1. This is dependent on the size of companies and if investment in machines is economically viable long-term – if output is small investment in machines might not be worth it. Farms in many poor countries are often too small to benefit from capital.

2. Deregulating their labour markets i.e. making it easier to hire and fire workers and therefore attracting manufacturers.

3. Having no minimum wage or regulations on working conditions, age etc. also attracts manufacturers.

Higher income countries have more jobs that can’t be replicated by machines. These jobs involve social interaction, empathy, psychology, high skills. These include teachers, lawyers, surgeons, advertising etc.

Financial markets and Software

On Wall Street many jobs are now being replaced by software programmes that can do the job much more efficiently than humans. IT company Kensho provides Goldman Sachs and other investment companies with software that replaces the work of employees. For instance when the US Bureau of Labour Statistics releases its monthly employment report, within two minutes an automated Kensho analysis with predictions of performance of investments based on their past response to similar employment reports is sent to clients.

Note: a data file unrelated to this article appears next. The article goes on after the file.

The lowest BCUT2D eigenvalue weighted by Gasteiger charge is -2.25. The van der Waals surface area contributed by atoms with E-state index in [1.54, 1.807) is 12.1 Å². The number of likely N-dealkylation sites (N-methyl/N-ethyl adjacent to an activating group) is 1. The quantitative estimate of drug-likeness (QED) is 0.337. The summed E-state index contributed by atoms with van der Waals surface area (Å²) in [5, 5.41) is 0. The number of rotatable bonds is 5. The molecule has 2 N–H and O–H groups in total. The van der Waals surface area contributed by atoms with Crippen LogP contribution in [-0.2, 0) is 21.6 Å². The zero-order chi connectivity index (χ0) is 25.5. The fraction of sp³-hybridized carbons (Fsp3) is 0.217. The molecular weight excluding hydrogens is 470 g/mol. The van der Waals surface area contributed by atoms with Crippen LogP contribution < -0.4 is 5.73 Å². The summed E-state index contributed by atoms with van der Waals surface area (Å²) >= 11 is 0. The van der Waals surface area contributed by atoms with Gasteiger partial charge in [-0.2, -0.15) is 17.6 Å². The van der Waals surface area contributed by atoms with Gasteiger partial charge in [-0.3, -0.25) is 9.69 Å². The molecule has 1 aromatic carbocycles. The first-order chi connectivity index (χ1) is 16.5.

In the financial sector software is increasingly doing the work that has been domain of the highly educated. The vulnerability of these jobs is due to:

1. The easy availability and rapidly declining price of computing power,

2. The rise of ‘‘machine learning’’ software, like Kensho, that gathers and assimilates new information on its own.

‘We are creating a very small number of high-paying jobs in return for destroying a very large number of fairly high-paying jobs, and the net-net to society, absent some sort of policy intervention . . . is a net loss.’ New York Times Magazine – 25th February 2016

10 Economic Myths from the New Internationalist

January 7, 2016 Leave a comment

The December 2015 edition of the New Internationalist discussed 10 Economic Myths that need to be addressed especially after the GFC. Below is the list and the NI goes through each in detail – click here to go to the NI website.

Myth 1: Austerity will lead to ‘jobs and growth – ‘
It’s wrong to sell austerity as a cure for economic woes
Myth 2: Deficit reduction is the only way out of a slump 
- Don’t rely on those who caused the crash to resolve it
Myth 3: Taxing the rich scares off investors and stalls economic performance